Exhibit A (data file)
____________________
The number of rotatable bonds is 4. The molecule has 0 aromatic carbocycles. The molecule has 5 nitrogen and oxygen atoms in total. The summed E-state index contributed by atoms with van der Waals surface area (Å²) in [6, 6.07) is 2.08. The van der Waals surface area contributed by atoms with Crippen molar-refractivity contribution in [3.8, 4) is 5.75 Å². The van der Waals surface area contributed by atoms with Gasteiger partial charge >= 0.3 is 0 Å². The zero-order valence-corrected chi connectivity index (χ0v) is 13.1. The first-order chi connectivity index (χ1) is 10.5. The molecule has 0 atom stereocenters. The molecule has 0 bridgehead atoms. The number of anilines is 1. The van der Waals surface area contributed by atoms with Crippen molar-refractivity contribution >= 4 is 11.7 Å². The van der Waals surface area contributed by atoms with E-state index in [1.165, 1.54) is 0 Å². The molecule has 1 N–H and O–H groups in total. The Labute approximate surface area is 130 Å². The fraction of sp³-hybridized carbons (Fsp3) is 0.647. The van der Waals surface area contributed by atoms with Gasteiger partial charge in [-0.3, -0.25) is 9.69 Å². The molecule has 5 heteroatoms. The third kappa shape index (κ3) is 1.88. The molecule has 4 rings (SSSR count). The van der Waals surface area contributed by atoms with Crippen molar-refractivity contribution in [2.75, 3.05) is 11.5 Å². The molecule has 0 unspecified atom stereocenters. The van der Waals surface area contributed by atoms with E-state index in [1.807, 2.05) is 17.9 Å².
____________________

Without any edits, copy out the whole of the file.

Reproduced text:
The number of rotatable bonds is 4. The molecule has 0 aromatic carbocycles. The molecule has 5 nitrogen and oxygen atoms in total. The summed E-state index contributed by atoms with van der Waals surface area (Å²) in [6, 6.07) is 2.08. The van der Waals surface area contributed by atoms with Crippen molar-refractivity contribution in [3.8, 4) is 5.75 Å². The van der Waals surface area contributed by atoms with Gasteiger partial charge >= 0.3 is 0 Å². The zero-order valence-corrected chi connectivity index (χ0v) is 13.1. The first-order chi connectivity index (χ1) is 10.5. The molecule has 0 atom stereocenters. The molecule has 0 bridgehead atoms. The number of anilines is 1. The van der Waals surface area contributed by atoms with Crippen molar-refractivity contribution >= 4 is 11.7 Å². The van der Waals surface area contributed by atoms with E-state index in [1.165, 1.54) is 0 Å². The molecule has 1 N–H and O–H groups in total. The Labute approximate surface area is 130 Å². The fraction of sp³-hybridized carbons (Fsp3) is 0.647. The van der Waals surface area contributed by atoms with Gasteiger partial charge in [-0.3, -0.25) is 9.69 Å². The molecule has 5 heteroatoms. The third kappa shape index (κ3) is 1.88. The molecule has 4 rings (SSSR count). The van der Waals surface area contributed by atoms with Crippen molar-refractivity contribution in [2.75, 3.05) is 11.5 Å². The molecule has 0 unspecified atom stereocenters. The van der Waals surface area contributed by atoms with E-state index in [1.807, 2.05) is 17.9 Å².